|Intercommunality||Communauté de communes de la Vallée de la Marne|
|• Mayor||Jean Bozek|
|Area1||20.73 km2 (8.00 sq mi)|
|• Density||100/km2 (260/sq mi)|
|INSEE/Postal code||52194 / 52410|
|Elevation||152–242 m (499–794 ft)
(avg. 159 m or 522 ft)
1 French Land Register data, which excludes lakes, ponds, glaciers > 1 km² (0.386 sq mi or 247 acres) and river estuaries.2 Population without double counting: residents of multiple communes (e.g., students and military personnel) only counted once.
The village of Bienville has existed from the 5th century. St. Menehould would have died there in 490 (a chapel marks the presumed location of the house where she would have ended his life), but the first reference is from 1167.
Eurville and Bienville have been separated by a boundary during centuries. Between the two villages passed the "Ditch of France", created by the Treaty of Verdun in 843. Eurville was in Francie and Bienville in Lorraine. Stones posts marking the boundaries are still visible. This boundary has even been restored by the Germans during the Second World War.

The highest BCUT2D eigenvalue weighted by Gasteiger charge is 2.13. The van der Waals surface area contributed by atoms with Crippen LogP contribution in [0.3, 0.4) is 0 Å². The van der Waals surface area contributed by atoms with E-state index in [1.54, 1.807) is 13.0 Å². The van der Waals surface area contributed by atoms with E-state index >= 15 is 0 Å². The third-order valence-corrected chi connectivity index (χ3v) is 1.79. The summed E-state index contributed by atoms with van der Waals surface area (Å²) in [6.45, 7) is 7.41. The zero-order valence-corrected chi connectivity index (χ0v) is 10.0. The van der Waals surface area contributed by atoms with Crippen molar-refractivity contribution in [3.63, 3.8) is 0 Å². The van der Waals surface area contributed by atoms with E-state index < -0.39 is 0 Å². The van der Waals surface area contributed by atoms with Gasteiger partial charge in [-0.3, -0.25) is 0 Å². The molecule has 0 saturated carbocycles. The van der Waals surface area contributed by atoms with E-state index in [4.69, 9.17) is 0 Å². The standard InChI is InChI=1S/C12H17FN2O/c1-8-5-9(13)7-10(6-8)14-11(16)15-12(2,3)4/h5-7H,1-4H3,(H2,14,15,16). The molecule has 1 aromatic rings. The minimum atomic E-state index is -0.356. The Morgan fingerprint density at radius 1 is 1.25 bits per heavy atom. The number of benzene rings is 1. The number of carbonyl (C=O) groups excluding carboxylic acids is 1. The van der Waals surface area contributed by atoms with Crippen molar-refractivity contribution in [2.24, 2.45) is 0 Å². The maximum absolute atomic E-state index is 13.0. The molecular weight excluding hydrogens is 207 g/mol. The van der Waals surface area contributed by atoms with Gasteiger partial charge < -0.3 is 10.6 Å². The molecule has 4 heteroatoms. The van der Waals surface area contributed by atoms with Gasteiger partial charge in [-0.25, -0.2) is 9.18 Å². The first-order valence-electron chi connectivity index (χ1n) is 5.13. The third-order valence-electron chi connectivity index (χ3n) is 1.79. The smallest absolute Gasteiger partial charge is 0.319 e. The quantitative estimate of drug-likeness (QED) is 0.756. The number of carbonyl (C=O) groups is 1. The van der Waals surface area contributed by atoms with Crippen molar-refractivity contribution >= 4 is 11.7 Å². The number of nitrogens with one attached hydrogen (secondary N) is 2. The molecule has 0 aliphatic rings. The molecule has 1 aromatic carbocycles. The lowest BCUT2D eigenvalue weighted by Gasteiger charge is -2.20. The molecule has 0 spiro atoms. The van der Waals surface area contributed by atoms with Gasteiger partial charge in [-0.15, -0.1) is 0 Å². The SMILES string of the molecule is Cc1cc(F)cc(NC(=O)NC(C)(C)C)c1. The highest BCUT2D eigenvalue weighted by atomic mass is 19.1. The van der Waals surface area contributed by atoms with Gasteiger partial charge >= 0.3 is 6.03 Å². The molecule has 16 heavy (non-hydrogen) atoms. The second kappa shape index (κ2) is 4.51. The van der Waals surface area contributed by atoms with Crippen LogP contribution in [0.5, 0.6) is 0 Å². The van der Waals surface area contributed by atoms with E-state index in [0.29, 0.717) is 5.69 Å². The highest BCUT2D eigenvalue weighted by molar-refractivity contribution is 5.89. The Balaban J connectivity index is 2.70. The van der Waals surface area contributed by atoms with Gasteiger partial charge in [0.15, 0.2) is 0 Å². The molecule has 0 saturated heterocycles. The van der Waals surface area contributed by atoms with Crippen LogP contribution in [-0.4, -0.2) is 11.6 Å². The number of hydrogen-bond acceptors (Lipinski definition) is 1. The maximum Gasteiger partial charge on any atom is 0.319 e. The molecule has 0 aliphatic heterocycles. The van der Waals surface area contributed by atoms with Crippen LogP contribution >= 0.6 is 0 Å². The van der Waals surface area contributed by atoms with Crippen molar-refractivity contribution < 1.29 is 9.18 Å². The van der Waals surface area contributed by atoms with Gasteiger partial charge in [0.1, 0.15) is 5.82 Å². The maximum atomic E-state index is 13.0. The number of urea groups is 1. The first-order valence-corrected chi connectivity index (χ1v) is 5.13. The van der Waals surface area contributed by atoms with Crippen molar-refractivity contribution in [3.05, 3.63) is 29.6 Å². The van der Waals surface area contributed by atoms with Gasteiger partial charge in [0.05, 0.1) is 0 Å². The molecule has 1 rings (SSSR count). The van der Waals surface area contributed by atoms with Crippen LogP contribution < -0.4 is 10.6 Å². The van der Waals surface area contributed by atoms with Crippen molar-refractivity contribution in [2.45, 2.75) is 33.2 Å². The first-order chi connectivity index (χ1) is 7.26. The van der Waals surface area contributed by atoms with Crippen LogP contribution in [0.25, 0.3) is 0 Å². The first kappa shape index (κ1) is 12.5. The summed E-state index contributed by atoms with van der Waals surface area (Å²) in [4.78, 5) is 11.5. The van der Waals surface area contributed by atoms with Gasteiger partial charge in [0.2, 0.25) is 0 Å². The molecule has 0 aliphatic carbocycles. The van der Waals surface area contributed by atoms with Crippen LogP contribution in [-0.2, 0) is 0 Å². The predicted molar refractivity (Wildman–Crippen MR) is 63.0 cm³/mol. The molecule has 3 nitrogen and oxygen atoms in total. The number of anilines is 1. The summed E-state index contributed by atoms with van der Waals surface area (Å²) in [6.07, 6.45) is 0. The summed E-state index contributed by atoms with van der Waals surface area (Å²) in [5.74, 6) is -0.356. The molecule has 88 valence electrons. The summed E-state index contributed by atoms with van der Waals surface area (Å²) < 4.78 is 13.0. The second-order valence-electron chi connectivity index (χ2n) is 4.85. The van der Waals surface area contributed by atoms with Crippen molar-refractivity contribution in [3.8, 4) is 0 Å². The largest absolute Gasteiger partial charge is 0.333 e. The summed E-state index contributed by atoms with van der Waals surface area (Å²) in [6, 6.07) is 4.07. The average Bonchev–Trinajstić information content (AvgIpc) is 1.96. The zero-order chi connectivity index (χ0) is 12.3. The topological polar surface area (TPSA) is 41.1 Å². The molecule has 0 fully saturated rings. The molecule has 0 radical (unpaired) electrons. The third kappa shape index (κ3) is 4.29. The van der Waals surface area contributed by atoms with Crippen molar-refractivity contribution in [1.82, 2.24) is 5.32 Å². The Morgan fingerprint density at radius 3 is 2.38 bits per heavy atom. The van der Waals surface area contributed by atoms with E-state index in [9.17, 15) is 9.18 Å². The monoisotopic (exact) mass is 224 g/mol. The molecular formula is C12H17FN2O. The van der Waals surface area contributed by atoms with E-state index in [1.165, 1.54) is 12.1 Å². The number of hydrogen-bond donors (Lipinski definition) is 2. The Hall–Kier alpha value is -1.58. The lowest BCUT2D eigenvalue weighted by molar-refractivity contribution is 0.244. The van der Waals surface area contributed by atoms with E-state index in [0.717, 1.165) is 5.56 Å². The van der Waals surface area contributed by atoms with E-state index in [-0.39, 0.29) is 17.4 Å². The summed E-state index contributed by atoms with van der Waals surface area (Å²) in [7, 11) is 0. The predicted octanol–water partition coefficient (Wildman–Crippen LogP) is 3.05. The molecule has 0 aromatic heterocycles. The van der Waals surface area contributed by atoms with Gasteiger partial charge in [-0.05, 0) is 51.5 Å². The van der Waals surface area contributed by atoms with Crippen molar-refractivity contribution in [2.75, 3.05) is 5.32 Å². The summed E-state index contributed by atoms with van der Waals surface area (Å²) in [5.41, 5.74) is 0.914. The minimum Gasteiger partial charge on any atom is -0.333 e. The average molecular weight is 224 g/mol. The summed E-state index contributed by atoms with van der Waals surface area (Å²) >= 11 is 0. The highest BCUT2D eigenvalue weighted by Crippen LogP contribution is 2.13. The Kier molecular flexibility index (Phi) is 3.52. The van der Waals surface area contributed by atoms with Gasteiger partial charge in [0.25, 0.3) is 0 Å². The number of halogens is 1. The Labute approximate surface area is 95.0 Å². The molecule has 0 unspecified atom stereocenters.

In feudal times, Eurville depended on the lord of Dampierre Saint-Dizier, Count of Champagne and the kingdom of France.
There are traces of the village of Eurville in 1233: Guillaume de Dampierre, Seigneur de Saint-Dizier, had usurped half the income of the Abbey of Saint-Urbain in appropriating the serfs of Eurville, Bienville, Prez, Chamouilley.
In 1551, Eurville passed into the hands of Baron de Joinville.
Eurville merges with Bienville in 1972.
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